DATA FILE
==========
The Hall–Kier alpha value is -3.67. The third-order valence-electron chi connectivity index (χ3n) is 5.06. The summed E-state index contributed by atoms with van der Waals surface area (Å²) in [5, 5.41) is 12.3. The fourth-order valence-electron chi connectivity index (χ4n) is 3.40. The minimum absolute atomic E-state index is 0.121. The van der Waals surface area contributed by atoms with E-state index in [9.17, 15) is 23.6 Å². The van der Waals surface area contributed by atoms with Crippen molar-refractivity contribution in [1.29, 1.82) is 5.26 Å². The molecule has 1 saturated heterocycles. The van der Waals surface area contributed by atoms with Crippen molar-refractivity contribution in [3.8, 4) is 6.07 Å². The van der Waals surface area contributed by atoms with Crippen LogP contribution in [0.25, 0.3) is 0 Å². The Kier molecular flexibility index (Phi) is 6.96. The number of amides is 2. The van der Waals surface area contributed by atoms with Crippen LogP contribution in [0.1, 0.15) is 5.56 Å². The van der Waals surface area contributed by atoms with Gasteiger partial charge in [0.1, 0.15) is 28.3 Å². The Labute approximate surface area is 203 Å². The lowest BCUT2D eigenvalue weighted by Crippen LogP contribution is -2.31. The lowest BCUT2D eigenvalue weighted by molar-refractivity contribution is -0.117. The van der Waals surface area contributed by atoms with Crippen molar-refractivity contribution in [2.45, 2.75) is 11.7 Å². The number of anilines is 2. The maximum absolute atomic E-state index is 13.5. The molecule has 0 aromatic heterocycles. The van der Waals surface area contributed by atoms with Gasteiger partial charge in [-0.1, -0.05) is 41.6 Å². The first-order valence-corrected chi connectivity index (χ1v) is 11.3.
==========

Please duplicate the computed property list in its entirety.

The Hall–Kier alpha value is -3.67. The third-order valence-electron chi connectivity index (χ3n) is 5.06. The summed E-state index contributed by atoms with van der Waals surface area (Å²) in [5, 5.41) is 12.3. The fourth-order valence-electron chi connectivity index (χ4n) is 3.40. The minimum absolute atomic E-state index is 0.121. The van der Waals surface area contributed by atoms with E-state index in [9.17, 15) is 23.6 Å². The van der Waals surface area contributed by atoms with Crippen molar-refractivity contribution in [1.29, 1.82) is 5.26 Å². The molecule has 1 saturated heterocycles. The van der Waals surface area contributed by atoms with Crippen molar-refractivity contribution in [3.8, 4) is 6.07 Å². The van der Waals surface area contributed by atoms with Crippen LogP contribution in [0.25, 0.3) is 0 Å². The Kier molecular flexibility index (Phi) is 6.96. The number of amides is 2. The van der Waals surface area contributed by atoms with Crippen LogP contribution in [0.1, 0.15) is 5.56 Å². The van der Waals surface area contributed by atoms with Gasteiger partial charge in [0.1, 0.15) is 28.3 Å². The Labute approximate surface area is 203 Å². The lowest BCUT2D eigenvalue weighted by Crippen LogP contribution is -2.31. The lowest BCUT2D eigenvalue weighted by molar-refractivity contribution is -0.117. The van der Waals surface area contributed by atoms with Crippen molar-refractivity contribution in [2.45, 2.75) is 11.7 Å². The number of anilines is 2. The maximum absolute atomic E-state index is 13.5. The molecule has 0 aromatic heterocycles. The van der Waals surface area contributed by atoms with Gasteiger partial charge in [-0.1, -0.05) is 41.6 Å². The first-order valence-corrected chi connectivity index (χ1v) is 11.3.